A Monumental Task

Audio Visual Material

"The pandemic presented an opportunity for our family to turn a hobby and long time interest into an unusual niche small business." People depicted: Burke and Amy Greear. Description and essay submitted by the creator.
On our very first date, my husband of 17 years asked if he could take me to a cemetery. No nefarious activities were involved! He just liked cemeteries and it turns out so did I. Both of us had an interest in history, particularly the local histories of our community in Southwest Virginia. Our cemeteries are filled with treasured pasts — often depicted in the legacies remembered on grave monuments that range from simple and humble to elaborate and ornate. The decoration of the stone, the epitaphs, the lives imagined, are fascinating. My husband’s interests in history led him to seek a degree in Museum Studies and eventually to his career as a park ranger. His duties include maintenance of a cemetery and he has been trained in the proper care and restoration of gravestones which requires use of specialized biological cleaning agents that will not damage the stone. Over the last decade, he began cleaning our family gravestones that were often covered with growth or pollutants that were detrimental to the stones and made them impossible to read. During the initial days of the pandemic, he was furloughed. To bring in income, he cleaned gravestones for private individuals. He would clean veterans and infant stones at no cost. Those projects generated interest and more work and in November 2020, he was asked to restore an entire cemetery of 35 stones for a neighborhood association. At that point, we decided to take a leap of faith. In January 2021, we opened Highland Monument Conservation, a small business specializing in the preservation of stone monuments and grave statuary. Currently we are working on a project to restore the Estill Cemetery in Gate City, Va. The cemetery contains 350 monuments with the earliest dating to the 1830’s. I’m sure some people think we’re a bit strange — it can be awkward explaining to folks the kind of business we have. But we believe that our cemeteries are places to be revered and that this work is honorable and important. This video is of me cleaning the stone of Mr. Bishop, who lived and died in the 1800’s in Scott County, Va and is buried on a hillside along the Devil’s Race Path at the foot of the Cumberland Gap. There are thousands of cemeteries dotting the Appalachian mountainsides. Each contain the people who struggled, built, and created the place we know today. We owe them a debt and we should respect and honor their remaining legacies.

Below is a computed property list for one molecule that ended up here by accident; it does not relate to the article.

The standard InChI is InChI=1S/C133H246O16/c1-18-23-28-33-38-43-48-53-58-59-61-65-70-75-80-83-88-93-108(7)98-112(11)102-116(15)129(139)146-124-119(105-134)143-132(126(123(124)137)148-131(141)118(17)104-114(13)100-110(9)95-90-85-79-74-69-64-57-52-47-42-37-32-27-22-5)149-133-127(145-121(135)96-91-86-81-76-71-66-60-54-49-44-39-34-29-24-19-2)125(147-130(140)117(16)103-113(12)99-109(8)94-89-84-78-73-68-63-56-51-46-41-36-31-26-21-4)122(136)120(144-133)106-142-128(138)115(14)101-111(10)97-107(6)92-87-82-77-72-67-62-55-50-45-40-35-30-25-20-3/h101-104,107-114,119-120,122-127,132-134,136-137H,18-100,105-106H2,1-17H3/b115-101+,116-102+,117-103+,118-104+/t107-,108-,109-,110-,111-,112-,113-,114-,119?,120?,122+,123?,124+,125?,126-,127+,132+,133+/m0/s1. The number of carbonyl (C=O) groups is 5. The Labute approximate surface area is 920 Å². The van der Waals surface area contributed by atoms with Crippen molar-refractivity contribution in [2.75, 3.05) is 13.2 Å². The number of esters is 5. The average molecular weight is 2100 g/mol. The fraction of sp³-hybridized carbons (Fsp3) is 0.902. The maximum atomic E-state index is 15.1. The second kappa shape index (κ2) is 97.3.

Greear, Amy (photographer)
Greear, Amy (written by)
Greear, Amy (written by)
Media Type
Moving Image

Related Collection
Creating in Place Project Collection
Related Place
Yuma, VA